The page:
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Growing Up Japanese in the South

“Tazuko, don’t marry him! He’s an American!” My grandma’s father was very against her marrying my grandpa, an American GI. It had only been 20 years since World War II had ended, and he still did not trust Americans. To him, all Americans were bad, especially American soldiers. During WWII, they had broken into his house and stolen everything of value, including family heirlooms that had been in the family for generations. But my grandma, being a rebellious 25 year-old, ignored him and married my grandpa in Tokyo.

A few months later, my grandpa took his new Japanese bride to Thomasville, North Carolina, a town known for barbeque and Thomasville furniture. My grandma was the only Asian in the small, Southern town. When she would walk to the store, people would stick there heads out of shop windows just to see her. Many had never seen an Asian in person before and many still thought all Asians were lower than Americans. She was raised to be a quiet person and she did not stick up for herself.

When my grandma was 27 years old, she had my mom, Linda. Three years later, my Uncle, Ricky, was born. My grandpa was still in the Army and they moved to Orlando, Florida. My grandma, Uncle, and mom still seemed to be the only Japanese in the area.

One day, when my grandma was in line at a small grocery store, a tall man pretending not to notice her stepped in front of her. My three-year old mom yelled at the man for ignoring her mom just because she was Japanese. My very American mom had picked up a Southern attitude, and used it to combat her first battle against racism.

Later, my grandpa moved his family to a small town outside of Charleston, South Carolina. Even though there is a small Korean community in South Carolina, my mom and Uncle grew up isolated from a Japanese community. My grandma had only a few Japanese friends, most of them had come to America under the same circumstances she had. They used to get together a few times a month to cook Japanese food. But to my mom and Uncle, who had grown up in the South, it was strange.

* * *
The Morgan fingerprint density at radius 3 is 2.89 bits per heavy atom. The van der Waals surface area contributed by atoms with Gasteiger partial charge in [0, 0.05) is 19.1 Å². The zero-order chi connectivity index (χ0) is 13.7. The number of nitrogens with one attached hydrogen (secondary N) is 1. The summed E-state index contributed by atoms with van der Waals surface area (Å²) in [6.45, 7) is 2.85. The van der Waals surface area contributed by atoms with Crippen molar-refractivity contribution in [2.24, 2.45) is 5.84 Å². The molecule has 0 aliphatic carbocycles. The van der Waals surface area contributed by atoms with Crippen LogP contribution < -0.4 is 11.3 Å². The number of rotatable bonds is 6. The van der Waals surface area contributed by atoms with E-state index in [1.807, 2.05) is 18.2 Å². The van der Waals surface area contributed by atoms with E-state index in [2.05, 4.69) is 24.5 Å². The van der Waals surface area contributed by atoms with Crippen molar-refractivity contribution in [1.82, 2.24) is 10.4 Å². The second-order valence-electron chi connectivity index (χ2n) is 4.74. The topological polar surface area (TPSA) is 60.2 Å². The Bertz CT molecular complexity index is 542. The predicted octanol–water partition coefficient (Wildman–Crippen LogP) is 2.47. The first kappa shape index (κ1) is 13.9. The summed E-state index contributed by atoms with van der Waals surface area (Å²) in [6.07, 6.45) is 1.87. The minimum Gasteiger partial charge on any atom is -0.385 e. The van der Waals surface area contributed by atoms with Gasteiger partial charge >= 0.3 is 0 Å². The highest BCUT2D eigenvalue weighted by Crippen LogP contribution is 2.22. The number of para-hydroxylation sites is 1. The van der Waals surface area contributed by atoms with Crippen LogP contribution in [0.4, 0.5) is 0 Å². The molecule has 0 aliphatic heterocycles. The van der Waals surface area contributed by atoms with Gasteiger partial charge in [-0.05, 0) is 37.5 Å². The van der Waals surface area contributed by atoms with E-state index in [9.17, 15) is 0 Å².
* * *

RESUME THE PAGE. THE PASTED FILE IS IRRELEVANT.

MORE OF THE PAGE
My mom and Uncle were not interested in being Japanese. To them, Japan was just a country their mom was from; it did not mean anything to them. They knew they were Japanese and American, but they separated the two. They considered themselves Japanese and American, not Japanese-Americans. My grandma had tried to teach and raise them Japanese, but they shook their heads and walked away. They seemed to be more interested in other things.

By the time my younger brother and I were born, my mom was set in her ways. She was Southern born and raised and she wasn’t going to change a thing. Because we did not have a Japanese community around us, and my mom did not know anything about the culture; my mom decided she wasn’t going to raise me Japanese, either. Or at least she thought she was not raising us Japanese. My grandma had instilled Japanese values into my mom, and she taught them to us. She taught us to respect our elders, they have been around much longer than we have; to always try our best in school, being smart can help you in every part of your life; and to never lie, by no means does not telling the truth help in any situation.

One of the bad things about being Asian in the South is racism—from blacks and whites. My Grandma used to work at a local hotel. Once, a black woman who worked with her called her a “Jap”. She said to them “Yes I am! And you’re a Negro!” My grandma did not say much back to them, but they left her alone after that. My Uncle used to get made fun of everyday at school. My Grandma is from Southern Japan, so my Uncle has extremely dark skin. Kids called him “black” or “Chink”. But my mom, again with her Southern attitude, stood up for him. It was worse when my mom and Uncle were growing up, but my brother and I have had our share of it, too.

When I was seven, a woman came to my school to show us how to write our names in Japanese and how to draw koi fish. I loved being Japanese, and I wanted to know everything I could from this woman. As we were walking to the class, my teacher pulled me away and told me I was not allowed to tell the woman I was Japanese. I was very confused; why wasn’t I allowed to tell her? I told the woman anyways, and she was very happy that she was teaching a Japanese girl. She brought me to the front of the class to teach them how to say “hello” in Japanese. After class, my teacher didn’t say anything to me, but something didn’t feel right for the rest of the day. Another time my brother was on a bus and two boys started calling him a “Chink”. He turned around and said. “I’m not a Chink! I’m a Jap!” After that, the boys never messed with him again.

Sometimes, though, I feel like I am stuck between two cultures and two countries. I am mixed race and very proud of that, but I have a hard time identifying with either one. I feel as if I am too American for Japan and too Japanese for America. I know I’m not alone in the world, but because of where I live, it feels like I am. I listen to J-pop while I eat boiled peanuts and make mochi and collard greens on New Years Eve. You have to admit, that is a weird way to mix the Japanese and Southern culture! I wonder if there is any other family in the South like mine, or if we are one-of-a-kind.

Now that I am older, I embrace both cultures. I know it is ok to be Japanese and Southern at the same time. I will never be ashamed to say I am Nikkei born and raised in the South.

© 2008 Danielle Arikawa

culture family hapa identity multiracial North Carolina